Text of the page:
People get seriously injured and/or die on this route every year. Do not take chances, whether you are experienced or not. Most mountains in California are a lot easier than Shasta. Experience on the Sierra does not count much on this one.
Avalanche Gulch is the most popular route to the top, but hardly the prettiest: there is literally nothing to see other than snow and rocks. There is nothing but snow all the way up the Avalanche Gulch route (no lakes, no waterfalls, no creeks, no wildlife). Mt Shasta itself (viewed from the freeway) is an impressive view, but once you are on it, the view is pretty much the same all the way to the top. In the summer see the Clearcreek route below (safer and prettier).
My directions to Mt Shasta town from the Bay Area:
As of 2013, you can still self register at the "Bunny Flat" trailhead. It tells you how much to pay for the hike to the top.
Details (in parentheses the 2003 and 2006 intermediate times)
Eastern route (Clearcreek)In the summer, when the snow has melted and loose rocks are not a chance but a certainty, the rangers recommend a different route than Avalanche Gulch: Clearcreek. This ascends the southeast slope of Mt Shasta. The elevation gain is bigger (because the trailhead is lower) and the route is longer. This route also affords the most scenic views of Shasta (especially the ones overlooking the Mud Creek Canyon and its Falls)
The drive to the trailhead is an adventure in itself. From I-5 just south of Mount Shasta take highway 89 east to the town of McCloud and continue for about 5 minutes. Then turn left into Pilgrim Creek road, or road #13. After about 8kms, turn left onto dirt road #41N15, Widow Springs Rd and follow signs for "Clear Creek Trailhead". The signs are big. You will go through one major junction and will make only one real turn: a left turn after that junction. This dirt road gets increasingly bad after that left turn (3kms from the trailhead) and it's very sandy at the end. Low-clearance cars are advised to park just 100 meters before the trailhead to avoid the last super-sandy ramp (there is a convenient opening to the left).
I don't know where the official trail ends and where the use trail begins:
de facto, there is a trail all the way to the top.
The trail is an almost straight line from the parking lot to the summit of
Mt Shasta, with a constant elevation gain. There is only one major turn:
a right (north) turn after Clearcreek meadow. The trail begins in a forest
and after 20-30 minutes follows the northern ridge of Mud Creek Canyon.
On the left
side there are great views of Shasta on top of the canyon. The trail eventually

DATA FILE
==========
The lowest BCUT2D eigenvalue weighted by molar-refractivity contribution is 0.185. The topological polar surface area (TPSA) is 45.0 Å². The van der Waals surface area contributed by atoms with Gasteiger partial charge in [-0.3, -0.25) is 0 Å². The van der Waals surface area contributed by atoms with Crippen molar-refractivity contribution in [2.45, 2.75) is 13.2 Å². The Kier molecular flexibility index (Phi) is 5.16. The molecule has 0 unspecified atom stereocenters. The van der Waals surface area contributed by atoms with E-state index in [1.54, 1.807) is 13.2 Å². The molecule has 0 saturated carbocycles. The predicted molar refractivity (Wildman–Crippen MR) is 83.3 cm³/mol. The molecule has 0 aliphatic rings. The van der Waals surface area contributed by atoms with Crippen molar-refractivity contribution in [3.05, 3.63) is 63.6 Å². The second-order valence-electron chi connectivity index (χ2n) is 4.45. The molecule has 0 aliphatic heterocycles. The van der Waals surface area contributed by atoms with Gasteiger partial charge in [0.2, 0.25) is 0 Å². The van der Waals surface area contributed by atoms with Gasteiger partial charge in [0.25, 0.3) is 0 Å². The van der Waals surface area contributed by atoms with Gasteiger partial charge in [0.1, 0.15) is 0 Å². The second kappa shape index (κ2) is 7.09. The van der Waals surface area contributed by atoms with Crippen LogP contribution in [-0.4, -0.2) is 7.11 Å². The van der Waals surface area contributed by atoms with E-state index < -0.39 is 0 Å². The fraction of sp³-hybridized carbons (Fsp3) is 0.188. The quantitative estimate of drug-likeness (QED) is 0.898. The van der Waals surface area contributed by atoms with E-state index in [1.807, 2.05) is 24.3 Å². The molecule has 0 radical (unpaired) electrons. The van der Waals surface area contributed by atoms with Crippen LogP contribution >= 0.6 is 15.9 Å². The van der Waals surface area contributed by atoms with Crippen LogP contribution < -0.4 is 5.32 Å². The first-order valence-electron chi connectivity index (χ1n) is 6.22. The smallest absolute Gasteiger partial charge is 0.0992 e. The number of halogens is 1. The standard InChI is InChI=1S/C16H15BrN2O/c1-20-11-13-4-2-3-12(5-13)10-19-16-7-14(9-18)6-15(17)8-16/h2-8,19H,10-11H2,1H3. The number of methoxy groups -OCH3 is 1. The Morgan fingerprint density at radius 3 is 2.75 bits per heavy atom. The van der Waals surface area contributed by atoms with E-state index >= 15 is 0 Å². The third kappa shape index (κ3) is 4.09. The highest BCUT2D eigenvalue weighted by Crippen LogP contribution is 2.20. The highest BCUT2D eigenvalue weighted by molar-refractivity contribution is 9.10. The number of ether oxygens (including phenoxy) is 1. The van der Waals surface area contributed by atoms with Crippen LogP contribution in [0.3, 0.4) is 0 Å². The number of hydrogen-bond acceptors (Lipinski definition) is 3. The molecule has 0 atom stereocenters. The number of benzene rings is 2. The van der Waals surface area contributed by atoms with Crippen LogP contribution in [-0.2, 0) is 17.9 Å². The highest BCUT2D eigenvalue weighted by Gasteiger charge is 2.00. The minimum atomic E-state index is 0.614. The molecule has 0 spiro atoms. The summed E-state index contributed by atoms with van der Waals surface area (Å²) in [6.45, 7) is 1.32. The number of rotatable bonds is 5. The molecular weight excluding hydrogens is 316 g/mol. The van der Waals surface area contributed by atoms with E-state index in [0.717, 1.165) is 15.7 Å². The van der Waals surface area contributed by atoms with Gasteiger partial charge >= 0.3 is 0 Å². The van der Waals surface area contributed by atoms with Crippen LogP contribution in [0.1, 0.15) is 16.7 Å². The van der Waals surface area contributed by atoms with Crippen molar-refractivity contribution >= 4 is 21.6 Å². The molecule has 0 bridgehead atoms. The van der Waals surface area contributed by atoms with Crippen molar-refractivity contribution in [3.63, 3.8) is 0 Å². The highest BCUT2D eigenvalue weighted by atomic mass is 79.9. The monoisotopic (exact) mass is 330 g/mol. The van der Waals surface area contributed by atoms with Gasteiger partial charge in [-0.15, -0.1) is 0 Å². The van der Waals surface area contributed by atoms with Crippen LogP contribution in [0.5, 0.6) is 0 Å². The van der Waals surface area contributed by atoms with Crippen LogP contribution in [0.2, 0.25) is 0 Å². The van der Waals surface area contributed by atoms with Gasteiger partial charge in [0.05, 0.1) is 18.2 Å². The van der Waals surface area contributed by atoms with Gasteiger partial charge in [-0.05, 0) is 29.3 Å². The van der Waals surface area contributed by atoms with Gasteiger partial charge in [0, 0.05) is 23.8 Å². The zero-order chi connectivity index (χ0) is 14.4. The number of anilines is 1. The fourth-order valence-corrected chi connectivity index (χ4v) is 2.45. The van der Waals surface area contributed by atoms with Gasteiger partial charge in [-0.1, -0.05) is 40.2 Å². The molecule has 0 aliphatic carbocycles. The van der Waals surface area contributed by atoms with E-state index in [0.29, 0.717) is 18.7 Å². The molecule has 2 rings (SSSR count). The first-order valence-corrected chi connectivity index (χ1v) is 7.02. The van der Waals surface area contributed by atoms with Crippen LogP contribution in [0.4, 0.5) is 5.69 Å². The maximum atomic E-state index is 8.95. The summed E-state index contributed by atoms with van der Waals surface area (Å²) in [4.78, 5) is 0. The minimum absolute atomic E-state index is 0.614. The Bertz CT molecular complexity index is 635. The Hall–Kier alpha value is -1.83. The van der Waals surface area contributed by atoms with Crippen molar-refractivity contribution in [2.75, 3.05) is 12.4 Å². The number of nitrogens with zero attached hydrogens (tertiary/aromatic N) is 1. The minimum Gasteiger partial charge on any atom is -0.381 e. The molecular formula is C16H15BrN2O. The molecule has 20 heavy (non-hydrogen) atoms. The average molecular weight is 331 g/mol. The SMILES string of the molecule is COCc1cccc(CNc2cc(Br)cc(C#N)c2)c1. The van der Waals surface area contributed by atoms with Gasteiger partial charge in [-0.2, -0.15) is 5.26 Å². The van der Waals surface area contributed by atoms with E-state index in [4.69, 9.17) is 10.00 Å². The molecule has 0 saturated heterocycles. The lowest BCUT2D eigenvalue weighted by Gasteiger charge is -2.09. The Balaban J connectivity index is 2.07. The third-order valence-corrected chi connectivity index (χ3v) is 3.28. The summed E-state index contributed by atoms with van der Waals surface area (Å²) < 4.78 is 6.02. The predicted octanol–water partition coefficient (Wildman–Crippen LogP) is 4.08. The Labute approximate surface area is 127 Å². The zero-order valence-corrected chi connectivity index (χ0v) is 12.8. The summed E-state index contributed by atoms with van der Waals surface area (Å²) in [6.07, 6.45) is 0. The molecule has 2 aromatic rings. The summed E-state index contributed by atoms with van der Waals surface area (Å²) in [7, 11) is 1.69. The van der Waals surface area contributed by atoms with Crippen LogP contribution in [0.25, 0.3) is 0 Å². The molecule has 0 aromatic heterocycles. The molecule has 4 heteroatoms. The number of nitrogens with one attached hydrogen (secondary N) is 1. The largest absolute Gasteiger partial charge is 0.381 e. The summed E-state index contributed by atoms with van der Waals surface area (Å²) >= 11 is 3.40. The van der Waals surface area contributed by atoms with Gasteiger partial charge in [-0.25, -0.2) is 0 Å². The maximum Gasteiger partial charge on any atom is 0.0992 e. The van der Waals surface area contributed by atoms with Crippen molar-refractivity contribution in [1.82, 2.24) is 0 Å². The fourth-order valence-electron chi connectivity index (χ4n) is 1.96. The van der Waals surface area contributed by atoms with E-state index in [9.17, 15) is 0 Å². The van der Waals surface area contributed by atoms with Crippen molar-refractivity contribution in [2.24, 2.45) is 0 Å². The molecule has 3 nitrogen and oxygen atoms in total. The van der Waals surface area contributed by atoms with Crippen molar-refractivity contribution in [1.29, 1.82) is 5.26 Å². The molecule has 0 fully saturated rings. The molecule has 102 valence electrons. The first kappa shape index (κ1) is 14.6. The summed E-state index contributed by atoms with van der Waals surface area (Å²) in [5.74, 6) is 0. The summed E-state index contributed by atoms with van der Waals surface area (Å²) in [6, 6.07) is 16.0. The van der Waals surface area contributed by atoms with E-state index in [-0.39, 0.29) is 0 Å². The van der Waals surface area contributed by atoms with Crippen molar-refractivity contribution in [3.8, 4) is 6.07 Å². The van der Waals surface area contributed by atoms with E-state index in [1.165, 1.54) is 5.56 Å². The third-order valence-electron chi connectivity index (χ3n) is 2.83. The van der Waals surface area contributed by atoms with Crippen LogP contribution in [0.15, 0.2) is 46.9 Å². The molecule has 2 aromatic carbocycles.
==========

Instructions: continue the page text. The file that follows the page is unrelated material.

reaches the meadow and crosses it diagonally. It then climbs and turns right
(north) around the rocky wall that creates the western border of the meadow.
There are several variations on the Clear Creek route: following the Wintun Ridge from the Clearcreek trailhead, or following the Hotlum-Wintun Ridge from the Brewer Creek trailhead (near the Clearcreek trailhead), etc.
Western route (Cascade Gulch)
This is often described as an "easy" route but i am not so sure. It is certainly longer than the previous two. It can be made easier in the summer when most of the snow is gone. It starts from Bunny Flat just like the Avalanche Gulch route but a trail (marked "Hidden Valley") from Horse Camp leads you left (west) towards Hidden Valley (2800m). Any valley you meet is not Hidden Valley unless it looks really impressive. Without crampons it shouldn't take you more than 2 hours to get to Hidden Valley on a maintained trail (that gets very sandy and loose near Hidden Valley: mark the territory because on the way back it is not clear at all where the trail is). There is running water at Hidden Valley (and there is at Horse Camp). From here you can see Shastina Peak (the prominent peak to the northwest) and aspects of Shasta's west face (to its right). In between there is an obvious gulch (Cascade Gulch), always icy. Cross Hidden Valley to northeast and face the ridge in front of you (north) that has a number of chutes. Cascade Gulch proper is the one with the most snow and ice that leads straight to a saddle way up on the mountain. To its left is the most reasonable chute to climb. If you don't like sandy chutes, aim instead for the class 2-3 ridge to the right of Cascade Gulch (class 2 climbing).
If you did the chute, you need to find a way to cross Cascade Gulch where it is not too steep and traverse to the ridge. If you did the ridge, you are in the right place. Climb this ridge (quite easy, class 1-2) to the very top. Where it dead ends, cross the snow field to the right/east and ascend the next ridge. You are still on the right of Cascade Gulch. Ascend this ridge to the end and you'll enter the gulch that is topped by two prominent red fangs.